Granted, the building of such a network would cost money and time, but it’s far from unachievable. All combined, investments would not be that different from those made into current health innovations – but they would benefit a wider group of people. And they could be kick-started by the savings made on drug expenses.
“The only way to make public pharma happen in Europe is to build the broadest movement possible and keep pushing for it day in and day out. It’s, of course, a long-term commitment. But let’s face it, we can’t sit around waiting for governments, private companies and multilateral institutions to spontaneously hand us what we need,” says Silva.
While trade unions and civil society in Europe want to see radical changes following the fiascos experienced during the COVID-19 pandemic, most policymakers at the EU level do not share their sentiments. During discussions on union-wide pharmaceutical directives, the best that could be heard was a proposal to shorten the period when pharmaceutical companies enjoy unimpeded access to new drug markets.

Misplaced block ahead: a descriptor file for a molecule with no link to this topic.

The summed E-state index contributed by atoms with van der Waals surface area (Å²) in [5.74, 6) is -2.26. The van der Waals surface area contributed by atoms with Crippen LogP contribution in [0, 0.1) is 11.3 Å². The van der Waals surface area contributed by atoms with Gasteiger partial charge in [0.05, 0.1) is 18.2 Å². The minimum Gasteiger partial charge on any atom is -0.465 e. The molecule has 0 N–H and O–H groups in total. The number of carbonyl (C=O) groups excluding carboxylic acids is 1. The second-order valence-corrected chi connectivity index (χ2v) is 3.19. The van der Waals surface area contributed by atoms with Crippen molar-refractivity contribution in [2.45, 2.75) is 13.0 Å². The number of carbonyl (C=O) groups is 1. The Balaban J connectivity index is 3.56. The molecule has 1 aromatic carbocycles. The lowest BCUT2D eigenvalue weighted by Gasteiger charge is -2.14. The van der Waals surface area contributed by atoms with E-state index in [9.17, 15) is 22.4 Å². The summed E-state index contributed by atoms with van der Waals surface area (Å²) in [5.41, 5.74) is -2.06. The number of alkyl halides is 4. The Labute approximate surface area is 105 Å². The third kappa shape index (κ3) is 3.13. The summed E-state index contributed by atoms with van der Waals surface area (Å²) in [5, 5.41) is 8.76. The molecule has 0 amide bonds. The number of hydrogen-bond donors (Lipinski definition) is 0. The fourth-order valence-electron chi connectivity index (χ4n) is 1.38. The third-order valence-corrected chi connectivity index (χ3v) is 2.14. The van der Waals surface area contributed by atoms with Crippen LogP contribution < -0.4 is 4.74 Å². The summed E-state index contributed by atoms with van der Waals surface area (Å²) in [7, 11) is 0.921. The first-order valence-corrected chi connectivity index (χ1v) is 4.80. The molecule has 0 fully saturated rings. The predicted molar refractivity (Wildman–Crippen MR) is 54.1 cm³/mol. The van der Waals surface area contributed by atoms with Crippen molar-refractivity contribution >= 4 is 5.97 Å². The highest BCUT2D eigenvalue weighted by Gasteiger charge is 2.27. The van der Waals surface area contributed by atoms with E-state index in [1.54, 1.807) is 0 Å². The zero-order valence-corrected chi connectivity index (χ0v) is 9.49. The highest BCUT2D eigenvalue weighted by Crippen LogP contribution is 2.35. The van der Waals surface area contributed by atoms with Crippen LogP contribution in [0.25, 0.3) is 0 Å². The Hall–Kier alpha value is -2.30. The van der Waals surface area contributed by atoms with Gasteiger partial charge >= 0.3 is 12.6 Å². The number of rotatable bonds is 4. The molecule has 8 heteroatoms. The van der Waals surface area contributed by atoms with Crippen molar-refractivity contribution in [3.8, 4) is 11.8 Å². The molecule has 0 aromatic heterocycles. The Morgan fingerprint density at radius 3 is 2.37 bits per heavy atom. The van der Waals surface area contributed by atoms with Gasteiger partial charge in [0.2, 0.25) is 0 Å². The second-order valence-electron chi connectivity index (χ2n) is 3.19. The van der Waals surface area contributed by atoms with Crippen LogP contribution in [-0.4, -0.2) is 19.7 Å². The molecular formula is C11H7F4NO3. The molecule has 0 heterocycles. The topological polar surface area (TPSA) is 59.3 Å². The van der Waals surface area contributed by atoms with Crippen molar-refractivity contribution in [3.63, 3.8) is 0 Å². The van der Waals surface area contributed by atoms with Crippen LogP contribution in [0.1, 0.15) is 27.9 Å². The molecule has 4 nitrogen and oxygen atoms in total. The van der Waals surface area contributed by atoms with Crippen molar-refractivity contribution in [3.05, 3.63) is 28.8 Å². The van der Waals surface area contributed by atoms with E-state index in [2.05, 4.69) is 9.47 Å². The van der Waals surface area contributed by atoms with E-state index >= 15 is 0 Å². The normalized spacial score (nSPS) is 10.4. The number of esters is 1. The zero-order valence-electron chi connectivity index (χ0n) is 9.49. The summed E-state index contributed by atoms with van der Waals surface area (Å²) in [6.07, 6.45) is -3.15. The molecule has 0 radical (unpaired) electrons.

Even mild announcements like these were countered by regional associations of pharmaceutical producers, who implied that attempts to weaken the existing intellectual property framework would result in fewer drugs being developed, jeopardizing health in Europe.
What Big Pharma failed to disclose in their statements was that the current system benefits their shareholders over public health interests. Among other things, pharmaceutical companies are able to cherry-pick the drugs they want to research, leading to health conditions deemed as not profitable enough – antimicrobial resistance, for example – being ignored.
Re-framing the system would bring new rules. “We could decide ourselves in a democratic way, in which studies, in which trials, in which development we want to invest,” said Joye.
The attempt to build public pharma infrastructure across Europe is, according to Jaume Vidal, “an attempt to do things better.”
“It’s a necessity to bring research and development facilities closer to health needs, to bring health needs closer to access.”
Changing Europe’s approach to pharmaceutical research and development would also mean the region standing in solidarity with the rest of the world. Since the very beginning of the pandemic, many countries from the Global South have fought for a fairer system that would enable everyone to access essential medicines and technologies, irrespective of their income status. Throughout this time, European representatives and institutions have instead advocated for the interests of Big Pharma.
If alliances were to change under the pressure of people’s movements, it would allow Europe to make at least partial amendments for the approach taken during COVID-19. “It’s a global thing. Health is not a product and everyone should get the best technology that human knowledge can produce,” says Alan Silva.
For more information about the Public Pharma for Europe conference, click here.